15. 15. MDP 2009 - Council Historically, Council viewed food issues as beyond their mandate Tabled the draft, requested staff to report back on comparable muni food and farmland policy initiatives. GEA continued educating and mobilizing, pledges from 700 families to shift 40% of the current food $ to local Second public hearing June 2009 500 citizens GEA policy paper The Way We Eat recommending amendments to the MDP to support UA and preservation of remaining AG lands, council tabled for consideration
  16. 16. Approval of MDP May 2010 approved MDP that mandated the development of a Citywide Food and Agriculture Strategy and require that future ASPs be designed in adherence with this strategy Attempted to link Land Use Planning and a Food and AG Strategy
  17. 17. Impacts of activism Significant amendments to MDP Proposed residential and industrial developments in NE AG lands (Horse Hills ASP) put on hold (plan development continued concurrently) to enable the development of Fresh: Edmontons Food and Urban Ag Strategy. Pressure is on!
  18. 18. Citys Municipal Development Plan which proposes a range of possible actions the City could take as it develops the strategy, including: supporting the establishment of a food policy council; working with the community to create a local food charter; working with the region to develop a regional food policy council and food charter; collaborating with communities, landowners and other organizations to identify potential areas and lands for urban agricultural activities; establishing guidelines for integrating urban agriculture into public and private spaces and developments.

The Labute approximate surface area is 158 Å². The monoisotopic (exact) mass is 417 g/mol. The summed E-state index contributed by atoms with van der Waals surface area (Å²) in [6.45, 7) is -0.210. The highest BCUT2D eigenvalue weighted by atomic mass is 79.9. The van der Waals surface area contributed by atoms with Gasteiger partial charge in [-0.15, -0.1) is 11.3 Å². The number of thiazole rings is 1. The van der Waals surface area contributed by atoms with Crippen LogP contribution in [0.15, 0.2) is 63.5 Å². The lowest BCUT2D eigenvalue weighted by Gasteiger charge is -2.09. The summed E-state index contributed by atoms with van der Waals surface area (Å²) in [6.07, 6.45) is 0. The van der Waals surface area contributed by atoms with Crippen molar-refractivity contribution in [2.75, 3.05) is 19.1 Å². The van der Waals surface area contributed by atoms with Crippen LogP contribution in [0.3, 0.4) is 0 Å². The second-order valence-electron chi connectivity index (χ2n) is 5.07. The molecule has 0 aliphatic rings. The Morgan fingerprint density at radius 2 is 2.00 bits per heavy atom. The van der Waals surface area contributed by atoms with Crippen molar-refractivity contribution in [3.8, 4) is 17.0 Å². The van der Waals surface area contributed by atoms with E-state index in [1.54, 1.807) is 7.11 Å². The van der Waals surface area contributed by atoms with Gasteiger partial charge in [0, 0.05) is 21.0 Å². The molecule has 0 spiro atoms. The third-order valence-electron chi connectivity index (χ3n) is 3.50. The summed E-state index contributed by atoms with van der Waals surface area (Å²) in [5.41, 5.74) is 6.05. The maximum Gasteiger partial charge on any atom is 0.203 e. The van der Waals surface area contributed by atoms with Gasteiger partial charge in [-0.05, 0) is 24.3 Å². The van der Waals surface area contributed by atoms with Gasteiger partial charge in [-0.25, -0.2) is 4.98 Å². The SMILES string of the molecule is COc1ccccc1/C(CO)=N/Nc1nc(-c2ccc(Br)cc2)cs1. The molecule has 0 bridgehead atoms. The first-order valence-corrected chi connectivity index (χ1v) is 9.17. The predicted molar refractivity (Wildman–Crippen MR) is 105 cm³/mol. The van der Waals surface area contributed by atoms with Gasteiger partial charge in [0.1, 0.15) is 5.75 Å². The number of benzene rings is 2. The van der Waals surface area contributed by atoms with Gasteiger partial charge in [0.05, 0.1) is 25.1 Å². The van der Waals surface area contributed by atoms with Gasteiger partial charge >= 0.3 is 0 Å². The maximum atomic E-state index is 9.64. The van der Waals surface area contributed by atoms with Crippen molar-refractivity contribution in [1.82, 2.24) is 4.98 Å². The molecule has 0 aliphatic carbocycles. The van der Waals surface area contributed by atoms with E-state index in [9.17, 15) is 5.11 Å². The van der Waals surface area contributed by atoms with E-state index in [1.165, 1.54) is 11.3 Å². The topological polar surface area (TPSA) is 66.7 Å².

19. 19. Mayor
  20. 20. More concerned about..
  21. 21. Than
  22. 22. 3. Dealing with the urban/rural divide Several distinct groups appeared in NE: GEA concerned about local food, no skin in the game NEAP AG producers in the area NEEA small non farm land owners, taxes increased since annexation, want more services and property tax increase Walton predominate land owner, wanted to upzone and sell for shareholders
  23. 23. 3. Dealing with the urban/rural divide Historically AG viewed as a holding zone until res/comm/industrial comes along Assumption that you needed skin in the game to participate, not public good People vs. Ownership Agreement on principals and goals, not hard targets and commitments Agreement on everything else, but land
  24. 24. Fresh approval November 2012, 5 goals and 9 strategic directions as basis for action. 4 out of 5 committee members approved (5th wanted more cost analysis of options for ag lands, more concrete recommendations and targets) Council asked Admin to prepare and implementation and budget for Strategy Approved continuing funding of $150k annually 1 FTE to establish and support a food council.
  25. 25. 2. Land use planning within food strategy One of the first attempts a in food strategy Significant public support for it, few tools available at muni level Must have political support, developer tolerance and implementation mechanisms ASPs are a developer lead process (not City) 200ha saved in Horse Hills ASP vs. 600ha Having some success with Urban AG zoning
  26. 26. 4. Collaboration between diverse stakeholders, providing value and managing tension Look for win/win situations (i.e. Agrihoods) Dont neglect the whole food system when discussing land use Build the business case and Cost Benefit Analysis It takes time to build relationships Consultation vs. democracy
  27. 27. 5. Lessons Learned Short term vs. Long term costs/benefit Be conscious of the servicing that is happening to the lands Be very conscious of your political climate Dont rush, many thought 13 months was too quick Vancouver/Toronto took years Have your land use tools/mechanisms ready
  28. 28. Food Policy Council Created
  29. 29. Jonathan McNeice [email protected] 905-315-0417